So, can you remove the default and set no suffix? No:




What about an alternative? .WORKGROUP


With all the rest working OK, what is PING reliant on that makes it unable to resolve names on the local net? It works for the WAN, so is it whether a local DNS server is running or not?:

stevee@DellMint ~ $ ping

PING ( 56(84) bytes of data.

64 bytes from ( icmp_seq=1 ttl=56 time=29.3 ms

Anything in man regarding DNS? Nope...but some info on general use.

man ping

When using ping for fault isolation, it should first be run on the

local host, to verify that the local network interface is up and run-

ning. Then, hosts and gateways further and further away should be

`pinged". Round-trip times and packet loss statistics are computed.

If duplicate packets are received, they are not included in the packet

loss calculation, although the round trip time of these packets is used

in calculating the minimum/average/maximum round-trip time numbers.

When the specified number of packets have been sent (and received) or

if the program is terminated with a SIGINT, a brief summary is dis-

played. Shorter current statistics can be obtained without termination

of process with signal SIGQUIT.

If ping does not receive any reply packets at all it will exit with

code 1. If a packet count and deadline are both specified, and fewer

than count packets are received by the time the deadline has arrived,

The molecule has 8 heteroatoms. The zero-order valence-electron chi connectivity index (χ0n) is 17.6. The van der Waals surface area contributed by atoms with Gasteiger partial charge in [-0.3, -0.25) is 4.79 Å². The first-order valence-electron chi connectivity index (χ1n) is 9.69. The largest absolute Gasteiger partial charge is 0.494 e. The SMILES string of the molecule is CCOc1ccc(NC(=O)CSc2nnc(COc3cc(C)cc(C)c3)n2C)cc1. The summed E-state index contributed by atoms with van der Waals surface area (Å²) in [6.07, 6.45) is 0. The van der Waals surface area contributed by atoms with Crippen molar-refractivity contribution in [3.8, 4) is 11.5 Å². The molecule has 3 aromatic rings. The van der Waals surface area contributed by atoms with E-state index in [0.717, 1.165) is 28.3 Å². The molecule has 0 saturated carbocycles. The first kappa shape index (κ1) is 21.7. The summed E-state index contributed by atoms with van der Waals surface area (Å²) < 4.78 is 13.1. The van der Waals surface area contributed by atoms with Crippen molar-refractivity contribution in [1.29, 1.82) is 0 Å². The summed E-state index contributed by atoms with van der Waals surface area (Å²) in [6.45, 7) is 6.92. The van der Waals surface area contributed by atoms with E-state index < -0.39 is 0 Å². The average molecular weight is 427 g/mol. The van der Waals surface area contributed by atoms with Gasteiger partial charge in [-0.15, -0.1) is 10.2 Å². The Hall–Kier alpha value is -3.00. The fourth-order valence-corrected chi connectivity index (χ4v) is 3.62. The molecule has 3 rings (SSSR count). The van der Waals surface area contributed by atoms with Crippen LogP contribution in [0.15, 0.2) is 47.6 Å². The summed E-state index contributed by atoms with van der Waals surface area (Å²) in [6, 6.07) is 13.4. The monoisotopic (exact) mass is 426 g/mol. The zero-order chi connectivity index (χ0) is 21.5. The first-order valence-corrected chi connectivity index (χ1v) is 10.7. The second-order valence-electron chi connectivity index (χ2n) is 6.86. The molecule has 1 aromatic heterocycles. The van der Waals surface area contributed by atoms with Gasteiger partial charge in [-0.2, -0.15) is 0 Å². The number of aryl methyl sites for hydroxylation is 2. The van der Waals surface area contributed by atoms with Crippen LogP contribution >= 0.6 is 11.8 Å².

it will also exit with code 1. On other error it exits with code 2.

Otherwise it exits with code 0. This makes it possible to use the exit

code to see if a host is alive or not.

This program is intended for use in network testing, measurement and

management. Because of the load it can impose on the network, it is

unwise to use ping during normal operations or from automated scripts.

Traceroute and tracepath fail for the same local server reasons, but traceroute is blocked by many ISPs externally for security reasons:

stevee@DellMint ~ $ traceroute6 AMDA8

traceroute: unknown host AMDA8

stevee@DellMint ~ $ traceroute6

traceroute: unknown host

DellMint stevee # tracepath6 AMDA8

getaddrinfo: Name or service not known

But, tracepath works externally:

stevee@DellMint ~ $ tracepath

1?: [LOCALHOST] pmtu 1500

1: 0.453ms

1: 0.424ms

2: 36.904ms

3: 40.641ms

Yay! I finally found how to get Lin to ping Win PCs:

You need winbind AND libnss-winbind AND add the wins line in /etc/nsswitch.conf:

DellMint stevee # ping AMDA8

ping: unknown host AMDA8

DellMint stevee # apt-get install libnss-winbind winbind

DellMint stevee # ping AMDA8

ping: unknown host AMDA8

vi /etc/nsswitch.conf

hosts: files wins mdns4_minimal [NOTFOUND=return] dns

MintPC100 stevee #
ping AMDA8

PING AMDA8 ( 56(84) bytes of data.

64 bytes from icmp_seq=1 ttl=128 time=0.377 ms